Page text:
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IoT Tech Expo: Building a city that works for everyone

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Category: Technology
Published: 03/02/2017

What do you think urban mobility will be like in 25 to 50 years’ time? You may picture a future filled with driverless cars, hoverboards and pods propelled through near-vacuum tubes. While this may yet become a reality, there’ll still be transport infrastructures in place – ensuring they are equipped to deal with urban demands will be just as important, if not more so, than any technological development.

The relationship between innovation and transport, and what it will mean for the city of the future, was one of the key topics being discussed at this year’s IoT Tech Expo Global. More than 6,000 attendees converged on Olympia London’s conference centre for two days of talks and networking. There were a mixture of multinational corporations, startups, fledgling entrepreneurs and tech aficionados.

The smart city industry is expected to be worth £319 billion globally by 2020

The event – now in its second year – is a celebration of the Internet of Things (IoT). Products, services and industries are continuously becoming more connected and this is having an impact on every aspect of daily life. The smart city industry is expected to be worth £319 billion globally by 2020, according to a report published by the UK government, and at the heart of it will be transport.

Summing up how mobility is the fuel in the city’s engine, Chi Onwurah, a qualified engineer and UK shadow minister for industrial strategy, says: “Urban transportation is a key part of transforming our productivity, improving regions and economic development. We need to ensure that we have efficient travel to work times, people can go to where the jobs are, and more jobs can be created where the skills are.”

So what makes a smart transport infrastructure?

Startups should be in the driving seat

Startups can drive change, says Sacha Meckler from telecoms research company Analysys Mason, and also chair of the first day’s talks around smart cities. Innovators and entrepreneurs are strong leaders and have in-depth knowledge of the latest technology, while not being afraid to make bold statements.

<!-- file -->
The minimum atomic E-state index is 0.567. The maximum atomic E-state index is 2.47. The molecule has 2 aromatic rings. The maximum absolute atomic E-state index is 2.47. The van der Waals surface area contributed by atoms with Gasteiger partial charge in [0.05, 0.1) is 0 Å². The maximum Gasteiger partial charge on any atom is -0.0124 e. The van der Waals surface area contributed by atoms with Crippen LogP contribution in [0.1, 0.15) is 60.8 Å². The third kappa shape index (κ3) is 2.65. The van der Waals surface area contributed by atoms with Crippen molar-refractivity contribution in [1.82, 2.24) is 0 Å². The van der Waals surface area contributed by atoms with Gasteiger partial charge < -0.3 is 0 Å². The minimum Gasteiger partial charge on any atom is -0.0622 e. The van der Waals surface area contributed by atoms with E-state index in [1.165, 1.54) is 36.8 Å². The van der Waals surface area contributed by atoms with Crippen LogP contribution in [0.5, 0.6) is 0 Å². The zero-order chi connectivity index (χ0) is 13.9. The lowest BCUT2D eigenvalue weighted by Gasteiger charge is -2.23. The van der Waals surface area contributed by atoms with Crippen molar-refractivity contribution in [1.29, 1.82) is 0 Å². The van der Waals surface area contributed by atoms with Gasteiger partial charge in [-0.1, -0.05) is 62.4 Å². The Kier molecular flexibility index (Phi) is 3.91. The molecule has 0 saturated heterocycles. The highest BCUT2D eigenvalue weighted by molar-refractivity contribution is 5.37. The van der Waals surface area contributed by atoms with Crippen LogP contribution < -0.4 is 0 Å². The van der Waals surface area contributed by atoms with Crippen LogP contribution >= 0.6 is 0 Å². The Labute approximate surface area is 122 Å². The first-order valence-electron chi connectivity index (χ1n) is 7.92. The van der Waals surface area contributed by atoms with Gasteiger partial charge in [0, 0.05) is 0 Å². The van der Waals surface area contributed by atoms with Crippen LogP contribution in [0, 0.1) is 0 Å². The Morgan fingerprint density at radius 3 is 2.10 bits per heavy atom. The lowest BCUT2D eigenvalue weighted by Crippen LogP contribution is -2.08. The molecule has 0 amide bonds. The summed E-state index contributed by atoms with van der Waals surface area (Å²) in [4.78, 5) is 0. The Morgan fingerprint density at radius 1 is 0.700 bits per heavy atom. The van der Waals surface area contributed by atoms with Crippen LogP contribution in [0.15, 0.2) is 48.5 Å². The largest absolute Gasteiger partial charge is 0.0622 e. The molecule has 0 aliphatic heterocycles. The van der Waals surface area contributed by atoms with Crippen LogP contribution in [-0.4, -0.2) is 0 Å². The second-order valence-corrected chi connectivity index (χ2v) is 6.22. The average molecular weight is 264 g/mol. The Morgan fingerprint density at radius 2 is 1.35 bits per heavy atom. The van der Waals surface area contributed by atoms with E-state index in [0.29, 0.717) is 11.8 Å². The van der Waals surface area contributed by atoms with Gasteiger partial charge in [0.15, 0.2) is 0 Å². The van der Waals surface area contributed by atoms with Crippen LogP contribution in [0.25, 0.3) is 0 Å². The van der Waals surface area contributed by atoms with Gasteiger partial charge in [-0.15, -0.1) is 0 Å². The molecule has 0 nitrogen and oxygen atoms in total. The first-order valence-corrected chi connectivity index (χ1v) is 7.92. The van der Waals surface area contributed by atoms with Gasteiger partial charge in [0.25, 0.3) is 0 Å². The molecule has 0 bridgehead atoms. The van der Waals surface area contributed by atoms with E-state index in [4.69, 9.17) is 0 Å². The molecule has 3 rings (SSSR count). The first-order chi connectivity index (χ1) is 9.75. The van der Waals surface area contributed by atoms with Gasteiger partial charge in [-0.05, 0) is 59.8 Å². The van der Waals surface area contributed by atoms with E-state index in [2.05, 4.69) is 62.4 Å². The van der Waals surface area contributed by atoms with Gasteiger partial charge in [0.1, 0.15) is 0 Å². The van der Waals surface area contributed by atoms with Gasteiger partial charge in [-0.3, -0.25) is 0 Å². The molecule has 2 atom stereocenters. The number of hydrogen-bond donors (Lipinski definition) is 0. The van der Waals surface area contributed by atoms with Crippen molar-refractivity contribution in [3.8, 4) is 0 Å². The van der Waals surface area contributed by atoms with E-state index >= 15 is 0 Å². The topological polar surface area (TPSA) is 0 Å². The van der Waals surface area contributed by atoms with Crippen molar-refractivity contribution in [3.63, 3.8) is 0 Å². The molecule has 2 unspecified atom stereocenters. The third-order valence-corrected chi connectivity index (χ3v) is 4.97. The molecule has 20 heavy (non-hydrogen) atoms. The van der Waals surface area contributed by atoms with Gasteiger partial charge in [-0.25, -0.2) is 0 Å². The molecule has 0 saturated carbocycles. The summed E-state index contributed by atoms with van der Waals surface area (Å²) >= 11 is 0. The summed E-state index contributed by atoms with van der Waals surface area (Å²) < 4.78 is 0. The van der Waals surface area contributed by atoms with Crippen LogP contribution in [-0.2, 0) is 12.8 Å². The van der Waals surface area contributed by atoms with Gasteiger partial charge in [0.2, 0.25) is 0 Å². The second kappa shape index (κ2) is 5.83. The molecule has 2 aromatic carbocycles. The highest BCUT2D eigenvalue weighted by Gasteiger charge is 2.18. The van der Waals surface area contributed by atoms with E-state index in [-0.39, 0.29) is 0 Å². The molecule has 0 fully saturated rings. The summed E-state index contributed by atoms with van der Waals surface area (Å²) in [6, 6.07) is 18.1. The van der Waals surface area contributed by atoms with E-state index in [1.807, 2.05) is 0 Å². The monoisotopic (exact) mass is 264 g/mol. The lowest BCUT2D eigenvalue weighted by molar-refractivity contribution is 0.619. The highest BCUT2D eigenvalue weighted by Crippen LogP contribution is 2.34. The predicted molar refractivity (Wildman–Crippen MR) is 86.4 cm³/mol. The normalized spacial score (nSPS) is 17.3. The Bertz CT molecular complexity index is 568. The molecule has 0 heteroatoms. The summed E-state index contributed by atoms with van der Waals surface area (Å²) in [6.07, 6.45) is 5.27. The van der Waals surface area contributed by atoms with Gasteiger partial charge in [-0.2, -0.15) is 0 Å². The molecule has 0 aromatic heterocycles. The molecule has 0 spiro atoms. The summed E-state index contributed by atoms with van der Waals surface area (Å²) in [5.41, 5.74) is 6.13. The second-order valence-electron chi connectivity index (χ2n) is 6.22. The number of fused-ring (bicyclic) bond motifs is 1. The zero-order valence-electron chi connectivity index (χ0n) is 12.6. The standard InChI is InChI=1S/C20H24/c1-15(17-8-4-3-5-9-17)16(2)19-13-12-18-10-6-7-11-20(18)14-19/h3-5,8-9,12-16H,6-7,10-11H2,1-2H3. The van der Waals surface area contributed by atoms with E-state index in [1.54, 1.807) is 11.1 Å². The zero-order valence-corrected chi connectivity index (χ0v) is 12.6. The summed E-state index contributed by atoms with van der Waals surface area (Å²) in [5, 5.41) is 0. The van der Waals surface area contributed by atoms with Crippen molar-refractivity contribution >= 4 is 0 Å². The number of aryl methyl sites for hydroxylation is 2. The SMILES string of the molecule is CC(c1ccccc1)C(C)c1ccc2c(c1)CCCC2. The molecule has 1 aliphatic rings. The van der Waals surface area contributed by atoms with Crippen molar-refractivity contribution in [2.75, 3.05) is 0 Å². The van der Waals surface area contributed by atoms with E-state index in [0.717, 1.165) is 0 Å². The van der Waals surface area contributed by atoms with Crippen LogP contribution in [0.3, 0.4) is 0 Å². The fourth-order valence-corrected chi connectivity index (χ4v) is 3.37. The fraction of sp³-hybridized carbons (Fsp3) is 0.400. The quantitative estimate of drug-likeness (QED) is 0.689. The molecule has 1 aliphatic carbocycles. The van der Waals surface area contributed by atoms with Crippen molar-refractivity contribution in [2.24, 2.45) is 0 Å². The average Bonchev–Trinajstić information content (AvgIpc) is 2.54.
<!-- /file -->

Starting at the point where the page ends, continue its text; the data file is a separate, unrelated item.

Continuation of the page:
Government bodies are often less ambitious and don’t have access to the finances that private companies do, but collaboration between the sectors is essential nonetheless.

A practical example of collaboration is local transport authorities making APIs commercially available to apps such as Moovit and Waze.

While data is being used to alleviate congestion and improve driver and pedestrian safety, startups should also look beyond the car when it comes to using IoT to design solutions that reduce the volume of traffic.

IoT smart delivery service

Mobility delivers the goods

“More and more of us are buying goods on the internet, and goods transport is increasing much more than personal transport,” says Gustaf Landahl, head of planning and the environment at the City of Stockholm and coordinator of the GrowSmarter project.

The Swedish capital is one of eight cities that has signed up to implementing a series of sustainable solutions to improve urban infrastructure over the course of five years. One of the ideas being suggested is for residents to be given a smart box for parcels on their porch or in the foyer of their apartment block that they can open with a pin code. Items would ideally be delivered by a fleet of cyclists.

If such a solution could be implemented at scale logistically, it wouldn’t only reduce the number of vans and HGVs causing problems in quiet neighbourhoods with narrow streets, says Landahl. It’d mean that residents wouldn’t have to take unnecessary short trips to pick up missed deliveries. This would have a positive impact on carbon emission levels, while also leaving the roads clearer for commuters to get to work on time.

A city that works for everyone

As the IoT continues to evolve, startups are likely to propose new and novel solutions to everyday tasks and services. But, as Onwurah argues, “technology is not the solution on its own,” particularly if not designed with all residents in mind.

Smart cities make a difference when they can empower people to make more effective decisions

Landahl agrees. He adds that for cities to operate efficiently they need to be inclusive and have accessible transport that helps everyone connect and have the opportunity to participate in the economy.

“Where smart cities will begin to work is where they empower people to make more effective decisions for themselves,” argues Onwurah. Improved mobility will enable them do this.

Look beyond the city

For a city to be truly intelligent, it shouldn’t be exclusive to those living in it.

Startups and local authorities need to consider transient travellers. Particularly those that come in from rural areas on holiday or even looking for work, who might not be as astute about the urban traffic situation, such as where parking spaces are, and cause disruption as a result, says Tim Gammons, a director and global smart mobility lead at professional services firm Arup.

“City planners need to understand the behaviours of those outside,” he adds. “If these travellers can be provided with better information, then they can change their journey and plan it before and not once they’ve left the house.”

As Onwurah puts it: “It’s about getting data and putting people in control of it. Everyone needs to feel part of the urban environment.”

IoT Tech Expo Global took place at Olympia London, January 23-24, 2017.